Warning: contains immaturity, explosions and bewbs. Lots of bewbs…

Written by:
G. Van Dyke and R. Brown in 2015

So, I found this book on Amazon’s suggestions list, and read the description. Basically it says, do not read this book if you are offended by the front cover, which contains a badly photoshopped woman dressed like she’s on her way to be Carrie Fisher’s stunt double at a party hosted by Jabba the Hutt. And so I bought it, because badly photoshopped front covers are awesome.

The story, set in 2287 (as the title would suggest), focuses on the aftermath of an alien invasion of Earth. It has been fifteen years since most of humanity was wiped out by a biological weapon, and only thousands of survivors remain, deep within the Mariana Trench. On occasion, they wander out of the seabase to do things, like investigate anomalies on the surface, or blow up aliens.

On one such visit to Denver, the leader of the survivors, Admiral Steven Sherrah, finds his ideal genetic mate, Carrie Fisher’s stunt double, Ashlyn Parker. It turns out they were both test tube babies, genetically modified to “complement” each other, and after bumping uglies, will become super duper powerful beings. Or something. Then, there are some revelations about aliens and their uplift of humanity for mysterious purposes, which are part of the mumblings of real life pseudoscientists.

After finding out about humanity’s true origins, Steven, Ashlyn and a bunch of soldiers fly off to Sirius in a retrofitted science vessel turned warship, to stop the threat to Earth posed by Enlil, the alien baddie, once and for all. Unfortunately, as you would expect, the journey does not go to plan, and the fight is on for survival and victory.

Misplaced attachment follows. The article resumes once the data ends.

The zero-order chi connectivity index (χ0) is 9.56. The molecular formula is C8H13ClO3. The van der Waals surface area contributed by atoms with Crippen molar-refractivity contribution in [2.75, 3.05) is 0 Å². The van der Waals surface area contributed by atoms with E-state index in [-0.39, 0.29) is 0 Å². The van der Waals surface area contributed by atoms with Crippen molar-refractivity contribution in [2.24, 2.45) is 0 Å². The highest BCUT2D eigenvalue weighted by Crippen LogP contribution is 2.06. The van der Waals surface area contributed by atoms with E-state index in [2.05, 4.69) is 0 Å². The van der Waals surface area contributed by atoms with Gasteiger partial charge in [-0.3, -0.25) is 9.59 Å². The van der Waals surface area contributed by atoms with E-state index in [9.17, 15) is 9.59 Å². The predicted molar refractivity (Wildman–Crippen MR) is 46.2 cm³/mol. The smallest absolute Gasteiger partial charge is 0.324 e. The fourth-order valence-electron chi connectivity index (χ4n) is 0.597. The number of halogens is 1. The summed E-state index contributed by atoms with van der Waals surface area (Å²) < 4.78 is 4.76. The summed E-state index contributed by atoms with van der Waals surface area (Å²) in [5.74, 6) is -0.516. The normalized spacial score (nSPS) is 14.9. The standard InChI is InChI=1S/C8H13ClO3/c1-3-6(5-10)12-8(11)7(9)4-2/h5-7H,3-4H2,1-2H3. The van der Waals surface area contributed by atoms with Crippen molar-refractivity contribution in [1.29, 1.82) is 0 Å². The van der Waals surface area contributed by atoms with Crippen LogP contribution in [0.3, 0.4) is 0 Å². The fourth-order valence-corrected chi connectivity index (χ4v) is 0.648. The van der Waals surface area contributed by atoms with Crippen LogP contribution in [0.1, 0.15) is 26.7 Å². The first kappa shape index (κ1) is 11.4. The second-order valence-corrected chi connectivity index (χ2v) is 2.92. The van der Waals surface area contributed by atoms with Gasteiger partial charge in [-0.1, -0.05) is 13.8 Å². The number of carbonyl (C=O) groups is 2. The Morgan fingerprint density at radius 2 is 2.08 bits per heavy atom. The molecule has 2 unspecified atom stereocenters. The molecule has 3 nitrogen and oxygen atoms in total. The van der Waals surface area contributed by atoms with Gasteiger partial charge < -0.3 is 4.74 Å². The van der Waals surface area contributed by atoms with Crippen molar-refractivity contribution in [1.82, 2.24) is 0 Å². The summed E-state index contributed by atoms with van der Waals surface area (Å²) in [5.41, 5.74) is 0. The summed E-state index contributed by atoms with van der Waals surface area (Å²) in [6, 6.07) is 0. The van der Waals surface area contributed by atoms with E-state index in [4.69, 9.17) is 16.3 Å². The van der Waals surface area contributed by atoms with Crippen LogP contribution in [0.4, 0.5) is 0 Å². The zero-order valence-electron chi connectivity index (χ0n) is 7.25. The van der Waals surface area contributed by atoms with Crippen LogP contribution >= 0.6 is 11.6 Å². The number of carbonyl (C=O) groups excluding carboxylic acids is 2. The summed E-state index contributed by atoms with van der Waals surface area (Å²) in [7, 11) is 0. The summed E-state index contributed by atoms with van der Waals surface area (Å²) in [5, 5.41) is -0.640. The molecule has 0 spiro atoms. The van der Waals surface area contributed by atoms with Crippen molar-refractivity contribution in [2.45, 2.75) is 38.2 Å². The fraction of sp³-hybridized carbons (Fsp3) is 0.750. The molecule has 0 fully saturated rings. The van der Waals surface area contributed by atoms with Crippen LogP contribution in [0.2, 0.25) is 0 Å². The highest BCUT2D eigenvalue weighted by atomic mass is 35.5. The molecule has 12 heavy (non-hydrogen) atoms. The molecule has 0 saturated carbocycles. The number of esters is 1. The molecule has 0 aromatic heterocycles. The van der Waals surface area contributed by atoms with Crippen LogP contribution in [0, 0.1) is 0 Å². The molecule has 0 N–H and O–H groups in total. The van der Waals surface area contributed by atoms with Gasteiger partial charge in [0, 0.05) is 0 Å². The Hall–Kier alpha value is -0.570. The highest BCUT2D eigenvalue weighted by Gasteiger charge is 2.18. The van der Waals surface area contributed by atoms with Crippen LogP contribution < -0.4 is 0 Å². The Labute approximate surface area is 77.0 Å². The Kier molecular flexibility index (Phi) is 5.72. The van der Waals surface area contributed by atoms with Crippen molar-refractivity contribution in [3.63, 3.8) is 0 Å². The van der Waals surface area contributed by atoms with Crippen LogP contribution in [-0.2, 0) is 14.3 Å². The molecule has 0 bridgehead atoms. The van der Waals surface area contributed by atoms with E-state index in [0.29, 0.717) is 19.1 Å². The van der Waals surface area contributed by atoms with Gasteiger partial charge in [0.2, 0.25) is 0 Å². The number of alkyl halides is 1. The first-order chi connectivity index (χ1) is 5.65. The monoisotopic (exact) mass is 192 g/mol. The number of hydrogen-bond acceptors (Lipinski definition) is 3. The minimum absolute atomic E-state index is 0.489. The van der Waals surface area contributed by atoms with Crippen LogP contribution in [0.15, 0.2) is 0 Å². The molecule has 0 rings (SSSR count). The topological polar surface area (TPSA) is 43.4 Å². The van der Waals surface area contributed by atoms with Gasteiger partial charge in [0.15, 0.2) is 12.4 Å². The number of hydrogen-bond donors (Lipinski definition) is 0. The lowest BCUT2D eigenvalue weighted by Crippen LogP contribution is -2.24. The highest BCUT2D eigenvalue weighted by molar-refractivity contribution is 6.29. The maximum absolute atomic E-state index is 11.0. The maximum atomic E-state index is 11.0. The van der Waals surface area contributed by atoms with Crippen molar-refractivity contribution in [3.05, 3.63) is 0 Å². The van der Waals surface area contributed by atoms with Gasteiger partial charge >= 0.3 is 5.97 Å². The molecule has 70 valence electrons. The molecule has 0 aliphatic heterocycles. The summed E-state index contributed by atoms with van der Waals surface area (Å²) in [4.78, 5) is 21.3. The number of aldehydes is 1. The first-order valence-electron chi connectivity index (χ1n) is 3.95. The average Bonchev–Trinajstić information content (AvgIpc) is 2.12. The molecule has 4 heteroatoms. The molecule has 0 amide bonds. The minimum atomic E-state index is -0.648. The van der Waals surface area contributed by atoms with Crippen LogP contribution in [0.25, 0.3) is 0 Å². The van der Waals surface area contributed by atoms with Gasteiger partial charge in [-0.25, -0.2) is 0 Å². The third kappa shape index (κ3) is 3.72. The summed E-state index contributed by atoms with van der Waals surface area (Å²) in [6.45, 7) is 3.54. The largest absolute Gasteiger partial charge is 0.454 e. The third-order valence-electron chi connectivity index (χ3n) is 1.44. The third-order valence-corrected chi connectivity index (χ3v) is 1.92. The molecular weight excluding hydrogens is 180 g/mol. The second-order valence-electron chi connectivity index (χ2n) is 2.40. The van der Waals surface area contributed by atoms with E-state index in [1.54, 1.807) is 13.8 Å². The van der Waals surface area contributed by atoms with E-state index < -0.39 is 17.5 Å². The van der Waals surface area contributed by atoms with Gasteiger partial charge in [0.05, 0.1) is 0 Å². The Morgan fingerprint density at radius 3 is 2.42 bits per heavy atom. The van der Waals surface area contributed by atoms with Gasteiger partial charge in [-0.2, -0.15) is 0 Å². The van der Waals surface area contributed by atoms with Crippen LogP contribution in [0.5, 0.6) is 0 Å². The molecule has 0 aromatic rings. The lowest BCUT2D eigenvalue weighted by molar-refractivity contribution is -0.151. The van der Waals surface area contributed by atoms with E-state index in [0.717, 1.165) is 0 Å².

2287AD is most definitely an action oriented book, that is about as sophisticated as a beer with roadkill and as subtle as Jeremy Clarkson. But it is definitely nowhere near as witty, funny or intelligent as Clarkson, because this book does not contain a British accent. This is an all American affair.

There are some obvious signs that this was written and editted by people who are not exactly professional. There are many appearances of stray apostrophes, the usage of there, their and they’re are routinely swapped around like a primary school kid’s writing, and there are words that are used out of context or just plain made up. It kind of feels like the authors were lost in their enthusiasm for the story and forgot to check whether they brought their English textbooks with them.

There are some other problems with the book as well. Van Dyke and Brown are a husband and wife team, but the overt sexism in the book, especially around Ashlyn’s very one dimensional character is cringeworthy. I get that she is supposed to be the perfect woman, but I seriously doubt that any professional military organisation, as depicted in 2287AD would allow any its of its members to dress in the manner she does. Even worse, there is a scene where she saves the world, and the men are congratulating her by slapping her butt? I do not know how these adults, who have the discipline and intelligence of children, survive in this story.

I get this book is supposed to be light hearted and tongue in cheek, though the tongue is probably not quite in the correct position. While the book starts off well, has some interesting divergences and a decent sense of humour, but as you read on, you get tired of the immaturity on display. I suppose if you do not mind that kind of title, this would float your boat.


Much like a bucket of KFC chicken, or sleeping with your ex, it feels good going in, but you’ll probably regret it in the morning when you’re sitting on the throne.

Read this if you…

Are sixteen, have a mind of a sixteen year old, or you’re just out for a good time that doesn’t take itself seriously.

Don’t read this if you…

Don’t like alien uplift type stuff. Or anything to do with alien conspiracy theories etc.


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